A small eel-like fish newly discovered in a cave in the Republic of Palau in the western Pacific represents an extremely primitive “living fossil,” a team of researchers reveal in a paper published online today, Aug. 17, 2011, in the Proceedings of the Royal Society B. Protoanguilla palau, as the eel has been named, is different from other known eels in that it has a disproportionately large head, short compressed body, distinctive collar-like gill openings and slightly produced caudal fin rays. Genetic and bone analysis confirm this fish is a true eel, yet P. palau’s morphology also reveal some of its features are “more primitive than recent eels, and in others, even more primitive than the oldest known fossil eels,” the scientists write, “suggesting that it represents a ‘living fossil’ without a known fossil record.”
Many of the physical features of this new genus and species of eel reflect its relationship to the 19 families of Anguiliformes (true eels) currently living. Other, more primitive physical traits, such as a second upper jaw bone (premaxilla) and fewer than 90 vertebrae, have only been found in fossil forms from the Cretaceous period (140 million to 65 million years ago). Still other traits, such as a full set of bony toothed “rakers,” in the gill arches are a common feature in most bony fishes, but lacking in both fossil and living eels. The team’s analyses of total mitochondrial DNA indicate that P. palau represents an ancient, independent lineage with an evolutionary history comparable to that of the entire order of living and fossil eel species.
“The equivalent of this primitive eel, in fishes, has perhaps not been seen since the discovery of the coelacanth in the late 1930s,” said Dave Johnson, ichthyologist at the Smithsonian’s National Museum of Natural History and lead author of the team’s research. “We believe that such a long, independent evolutionary history, dating back to the early Mesozoic (about 200 million years ago), retention of several primitive anatomical features and apparently restricted distribution, warrant its recognition as a living fossil.”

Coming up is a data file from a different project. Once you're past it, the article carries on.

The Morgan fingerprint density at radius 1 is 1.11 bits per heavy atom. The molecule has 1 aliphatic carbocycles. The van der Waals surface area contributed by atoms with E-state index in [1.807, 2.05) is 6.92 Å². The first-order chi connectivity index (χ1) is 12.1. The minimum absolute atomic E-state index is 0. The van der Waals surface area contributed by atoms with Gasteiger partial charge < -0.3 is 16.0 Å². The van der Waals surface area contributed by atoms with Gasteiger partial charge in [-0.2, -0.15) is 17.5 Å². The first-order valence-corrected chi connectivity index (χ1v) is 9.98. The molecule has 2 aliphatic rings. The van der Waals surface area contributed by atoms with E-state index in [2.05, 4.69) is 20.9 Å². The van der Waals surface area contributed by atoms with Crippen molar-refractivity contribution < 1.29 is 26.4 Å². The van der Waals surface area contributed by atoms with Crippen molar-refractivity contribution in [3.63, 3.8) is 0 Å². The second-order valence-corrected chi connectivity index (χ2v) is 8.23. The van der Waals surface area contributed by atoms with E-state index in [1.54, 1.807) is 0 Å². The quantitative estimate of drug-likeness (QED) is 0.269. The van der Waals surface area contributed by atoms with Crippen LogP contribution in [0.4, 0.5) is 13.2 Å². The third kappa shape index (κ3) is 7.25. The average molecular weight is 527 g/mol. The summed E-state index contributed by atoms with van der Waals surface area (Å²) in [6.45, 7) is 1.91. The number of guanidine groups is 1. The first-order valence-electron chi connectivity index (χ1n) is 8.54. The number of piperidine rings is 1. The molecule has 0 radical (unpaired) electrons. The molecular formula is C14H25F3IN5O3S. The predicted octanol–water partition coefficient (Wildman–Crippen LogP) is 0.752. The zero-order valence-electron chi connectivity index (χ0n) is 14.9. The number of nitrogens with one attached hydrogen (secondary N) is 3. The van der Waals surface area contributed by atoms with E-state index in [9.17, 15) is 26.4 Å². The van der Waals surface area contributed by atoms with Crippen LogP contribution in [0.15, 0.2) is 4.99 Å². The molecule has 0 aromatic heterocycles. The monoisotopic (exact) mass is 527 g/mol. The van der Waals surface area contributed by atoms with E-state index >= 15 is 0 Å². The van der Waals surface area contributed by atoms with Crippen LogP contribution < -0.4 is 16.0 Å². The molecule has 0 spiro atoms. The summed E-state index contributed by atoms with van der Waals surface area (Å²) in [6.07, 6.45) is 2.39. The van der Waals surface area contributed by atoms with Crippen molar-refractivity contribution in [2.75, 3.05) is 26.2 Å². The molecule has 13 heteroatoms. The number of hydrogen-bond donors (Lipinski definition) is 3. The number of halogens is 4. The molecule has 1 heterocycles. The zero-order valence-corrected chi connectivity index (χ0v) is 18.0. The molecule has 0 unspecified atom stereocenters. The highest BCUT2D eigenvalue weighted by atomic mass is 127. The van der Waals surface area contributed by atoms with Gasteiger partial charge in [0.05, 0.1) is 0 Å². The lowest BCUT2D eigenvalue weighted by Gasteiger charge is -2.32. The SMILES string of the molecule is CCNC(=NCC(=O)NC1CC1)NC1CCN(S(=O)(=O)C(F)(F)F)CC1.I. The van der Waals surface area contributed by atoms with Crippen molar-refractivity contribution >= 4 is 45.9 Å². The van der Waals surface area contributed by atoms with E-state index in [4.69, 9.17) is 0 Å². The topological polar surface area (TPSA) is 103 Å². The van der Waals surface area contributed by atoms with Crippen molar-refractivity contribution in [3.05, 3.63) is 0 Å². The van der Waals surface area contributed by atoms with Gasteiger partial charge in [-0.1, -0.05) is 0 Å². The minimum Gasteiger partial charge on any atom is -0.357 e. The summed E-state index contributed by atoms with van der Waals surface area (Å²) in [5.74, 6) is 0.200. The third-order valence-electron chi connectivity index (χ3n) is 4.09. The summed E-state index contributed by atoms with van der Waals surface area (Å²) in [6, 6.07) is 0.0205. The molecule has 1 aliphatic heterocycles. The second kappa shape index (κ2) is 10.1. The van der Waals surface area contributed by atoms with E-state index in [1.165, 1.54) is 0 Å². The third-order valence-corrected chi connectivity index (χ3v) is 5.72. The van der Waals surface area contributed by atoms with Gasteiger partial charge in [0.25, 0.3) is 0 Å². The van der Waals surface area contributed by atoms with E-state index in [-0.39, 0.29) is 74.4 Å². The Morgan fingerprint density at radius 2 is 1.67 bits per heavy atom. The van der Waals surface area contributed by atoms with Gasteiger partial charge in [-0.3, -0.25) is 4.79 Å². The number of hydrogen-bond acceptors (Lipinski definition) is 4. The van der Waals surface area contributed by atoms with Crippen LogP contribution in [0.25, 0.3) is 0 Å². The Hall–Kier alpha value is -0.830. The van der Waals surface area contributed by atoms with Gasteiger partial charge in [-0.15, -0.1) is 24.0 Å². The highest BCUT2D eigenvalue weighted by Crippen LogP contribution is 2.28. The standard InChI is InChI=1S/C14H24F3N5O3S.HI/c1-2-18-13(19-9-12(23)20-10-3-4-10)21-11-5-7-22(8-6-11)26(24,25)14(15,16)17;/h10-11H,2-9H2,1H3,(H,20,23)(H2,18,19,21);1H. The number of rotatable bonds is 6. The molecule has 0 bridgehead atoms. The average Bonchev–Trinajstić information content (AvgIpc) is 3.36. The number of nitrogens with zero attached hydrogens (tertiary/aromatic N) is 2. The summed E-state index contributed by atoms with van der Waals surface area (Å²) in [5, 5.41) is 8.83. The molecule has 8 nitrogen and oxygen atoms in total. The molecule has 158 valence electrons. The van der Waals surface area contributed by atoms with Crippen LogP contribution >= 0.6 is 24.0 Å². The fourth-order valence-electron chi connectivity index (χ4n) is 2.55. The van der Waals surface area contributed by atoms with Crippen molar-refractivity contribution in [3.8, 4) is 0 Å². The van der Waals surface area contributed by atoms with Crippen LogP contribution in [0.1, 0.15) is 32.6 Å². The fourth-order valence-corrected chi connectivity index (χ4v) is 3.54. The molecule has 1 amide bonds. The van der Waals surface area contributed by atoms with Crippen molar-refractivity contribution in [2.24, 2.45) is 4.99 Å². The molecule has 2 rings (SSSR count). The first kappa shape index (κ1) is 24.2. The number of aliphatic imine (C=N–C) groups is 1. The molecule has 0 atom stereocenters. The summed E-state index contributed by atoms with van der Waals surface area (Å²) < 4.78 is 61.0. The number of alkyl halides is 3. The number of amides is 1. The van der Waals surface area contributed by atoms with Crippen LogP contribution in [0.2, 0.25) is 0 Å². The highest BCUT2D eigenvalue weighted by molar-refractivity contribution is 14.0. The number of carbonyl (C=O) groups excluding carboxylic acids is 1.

Anguilliformes, a distinct group of bony fishes, first appeared in the fossil record about 100 million years ago. They eventually lost their pelvic fins, and their dorsal, anal and caudal fins became continuous. Living eels are very diverse and can be found in a large variety of habitats—from shallow coastal waters to the deep open ocean.
“The discovery of this extraordinary and beautiful new species of eel underscores how much more there is to learn about our planet,” Johnson said. “Furthermore, it brings home the critical importance of future conservation efforts—currently this species is known from only 10 specimens collected from a single cave in Palau.”
The scientific paper describing the new eel, “A ‘living fossil’ eel (Anguilliformes: Protoanguillidae, fam. nov.) from an undersea cave in Palau.” is co-authored by G. David Johnson of the Division of Fishes at the Smithsonian’s National Museum of Natural History; Hitoshi Ida and Takashi Asahida of the School of Marine Life Sciences, Kitasato University, Japan; Tetsuya Sado and Masaki Miya of the Natural History Museum and Institute, Chiba, Japan; and Jiro Sakuae of the Southern Marine Laboratory, Palau.